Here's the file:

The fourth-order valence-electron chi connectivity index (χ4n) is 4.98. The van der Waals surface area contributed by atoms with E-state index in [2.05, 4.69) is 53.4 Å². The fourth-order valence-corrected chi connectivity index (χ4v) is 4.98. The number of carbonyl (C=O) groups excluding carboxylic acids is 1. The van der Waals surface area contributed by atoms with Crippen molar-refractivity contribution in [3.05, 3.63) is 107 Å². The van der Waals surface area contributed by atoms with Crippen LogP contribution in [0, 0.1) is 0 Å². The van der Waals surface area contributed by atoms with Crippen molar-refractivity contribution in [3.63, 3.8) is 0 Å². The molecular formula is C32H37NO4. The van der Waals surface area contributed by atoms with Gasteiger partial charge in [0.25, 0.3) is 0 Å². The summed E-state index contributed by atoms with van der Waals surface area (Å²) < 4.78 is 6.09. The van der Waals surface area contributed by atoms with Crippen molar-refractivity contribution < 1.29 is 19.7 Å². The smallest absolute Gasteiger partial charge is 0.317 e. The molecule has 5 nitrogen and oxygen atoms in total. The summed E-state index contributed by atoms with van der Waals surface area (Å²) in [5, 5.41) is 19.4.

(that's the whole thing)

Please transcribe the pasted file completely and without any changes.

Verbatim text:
The fourth-order valence-electron chi connectivity index (χ4n) is 4.98. The van der Waals surface area contributed by atoms with E-state index in [2.05, 4.69) is 53.4 Å². The fourth-order valence-corrected chi connectivity index (χ4v) is 4.98. The number of carbonyl (C=O) groups excluding carboxylic acids is 1. The van der Waals surface area contributed by atoms with Crippen molar-refractivity contribution in [3.05, 3.63) is 107 Å². The van der Waals surface area contributed by atoms with Crippen LogP contribution in [0, 0.1) is 0 Å². The van der Waals surface area contributed by atoms with Crippen molar-refractivity contribution in [3.63, 3.8) is 0 Å². The molecular formula is C32H37NO4. The van der Waals surface area contributed by atoms with Gasteiger partial charge in [0.25, 0.3) is 0 Å². The summed E-state index contributed by atoms with van der Waals surface area (Å²) < 4.78 is 6.09. The van der Waals surface area contributed by atoms with Crippen molar-refractivity contribution < 1.29 is 19.7 Å². The smallest absolute Gasteiger partial charge is 0.317 e. The molecule has 5 nitrogen and oxygen atoms in total. The summed E-state index contributed by atoms with van der Waals surface area (Å²) in [5, 5.41) is 19.4.